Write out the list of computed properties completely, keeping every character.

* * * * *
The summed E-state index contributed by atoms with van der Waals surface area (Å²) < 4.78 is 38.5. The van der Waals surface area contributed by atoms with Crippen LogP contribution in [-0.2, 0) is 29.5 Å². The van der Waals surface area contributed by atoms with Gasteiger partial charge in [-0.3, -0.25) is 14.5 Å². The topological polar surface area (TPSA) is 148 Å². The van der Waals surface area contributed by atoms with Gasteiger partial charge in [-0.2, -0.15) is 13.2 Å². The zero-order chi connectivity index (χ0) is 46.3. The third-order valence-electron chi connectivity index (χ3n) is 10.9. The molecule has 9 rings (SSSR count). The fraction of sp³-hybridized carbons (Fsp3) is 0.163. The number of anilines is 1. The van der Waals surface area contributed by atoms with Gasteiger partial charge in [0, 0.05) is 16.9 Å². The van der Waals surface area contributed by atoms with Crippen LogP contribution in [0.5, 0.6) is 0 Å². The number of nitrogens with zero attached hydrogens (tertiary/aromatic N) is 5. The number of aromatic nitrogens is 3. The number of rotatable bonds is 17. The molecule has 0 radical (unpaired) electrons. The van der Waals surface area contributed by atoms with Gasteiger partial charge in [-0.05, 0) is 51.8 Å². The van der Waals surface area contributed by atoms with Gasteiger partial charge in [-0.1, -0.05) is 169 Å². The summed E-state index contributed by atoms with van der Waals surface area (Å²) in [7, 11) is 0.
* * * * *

The summed E-state index contributed by atoms with van der Waals surface area (Å²) < 4.78 is 38.5. The van der Waals surface area contributed by atoms with Crippen LogP contribution in [-0.2, 0) is 29.5 Å². The van der Waals surface area contributed by atoms with Gasteiger partial charge in [-0.3, -0.25) is 14.5 Å². The topological polar surface area (TPSA) is 148 Å². The van der Waals surface area contributed by atoms with Gasteiger partial charge in [-0.2, -0.15) is 13.2 Å². The zero-order chi connectivity index (χ0) is 46.3. The third-order valence-electron chi connectivity index (χ3n) is 10.9. The molecule has 9 rings (SSSR count). The fraction of sp³-hybridized carbons (Fsp3) is 0.163. The number of anilines is 1. The van der Waals surface area contributed by atoms with Gasteiger partial charge in [0, 0.05) is 16.9 Å². The van der Waals surface area contributed by atoms with Crippen LogP contribution in [0.5, 0.6) is 0 Å². The number of nitrogens with zero attached hydrogens (tertiary/aromatic N) is 5. The number of aromatic nitrogens is 3. The number of rotatable bonds is 17. The molecule has 0 radical (unpaired) electrons. The van der Waals surface area contributed by atoms with Gasteiger partial charge in [-0.05, 0) is 51.8 Å². The van der Waals surface area contributed by atoms with Gasteiger partial charge in [-0.1, -0.05) is 169 Å². The summed E-state index contributed by atoms with van der Waals surface area (Å²) in [7, 11) is 0.